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OHSU Cancer Institute researchers find novel chemo drug helps treat prostate cancer

PORTLAND, Ore. Men with a certain type of prostate cancer have been shown to respond to a new chemotherapy drug, Sagopilone, plus prednisone in an international trial led by Oregon Health & Science University Cancer Institute researchers.

The research involved men with androgen-independent prostate cancer that has metastasized, meaning their cancer has spread beyond the prostate and is not longer responding to hormonal therapies. This is the most advanced form of prostate cancer. Prostate cancer is the most common type of cancer in men in the United States, where it is responsible for more male deaths than any other cancer, except lung cancer.

"We are showing solid activity that this drug shows promise," said Tomasz Beer, M.D., principal investigator. He is the Grover C. Bagby Endowed Chair for Cancer Research, director of the Prostate Cancer Research Program at the OHSU Cancer Institute and associate professor of medicine (hematology/medical oncology), OHSU School of Medicine.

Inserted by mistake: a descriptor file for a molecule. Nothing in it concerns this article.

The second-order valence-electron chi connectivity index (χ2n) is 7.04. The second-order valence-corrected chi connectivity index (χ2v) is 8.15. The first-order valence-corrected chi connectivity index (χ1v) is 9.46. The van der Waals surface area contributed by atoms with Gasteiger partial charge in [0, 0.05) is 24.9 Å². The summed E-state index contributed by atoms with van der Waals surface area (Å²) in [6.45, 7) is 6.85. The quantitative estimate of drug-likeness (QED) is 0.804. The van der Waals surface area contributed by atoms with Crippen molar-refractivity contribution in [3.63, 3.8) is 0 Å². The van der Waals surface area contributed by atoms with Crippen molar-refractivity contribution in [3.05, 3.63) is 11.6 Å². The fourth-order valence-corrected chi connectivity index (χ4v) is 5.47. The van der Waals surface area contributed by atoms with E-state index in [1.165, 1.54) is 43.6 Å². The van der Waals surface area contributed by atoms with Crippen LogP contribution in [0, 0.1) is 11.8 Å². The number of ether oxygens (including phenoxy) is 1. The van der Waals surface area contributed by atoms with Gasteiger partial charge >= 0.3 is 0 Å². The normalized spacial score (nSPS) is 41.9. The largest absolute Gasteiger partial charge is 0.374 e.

This research will be presented Saturday, May 31 at 8 a.m. at the annual American Association of Clinical Oncology in Chicago.

Of the 37 study participants taking the Sagopilone and prednisone long enough to be evaluated, the majority showed positive results in the reduction of their prostate specific antigens, or PSA. PSA is often elevated in the presence of prostate cancer.

During the three-month trial thirteen study participants had a more than 50 percent reduction in their PSA; 23 showed a 30 percent reduction; one who had radiographic measurable disease showed complete response; and four had unconfirmed prostate response. A 30 percent reduction in PSA levels in three months is a strong indicator of survival.

Sagopilone, a fully synthetic derivation, is a new class of drug that inhibits growth and the spread of malignant cell, similar to docetaxel, which has been the gold standard for this type of hormone independent prostate cancer. Docetaxel, however, it is not a cure and not all patients benefit from it. For this reason, Beer and colleagues are committed to searching for new drugs that will be effective against advanced prostate cancer.

"We look forward to completing this study and to the further investigation of Sagopilone as a new treatment option for men with advanced prostate cancer," said Beer.


Contact: Christine Decker
Oregon Health & Science University

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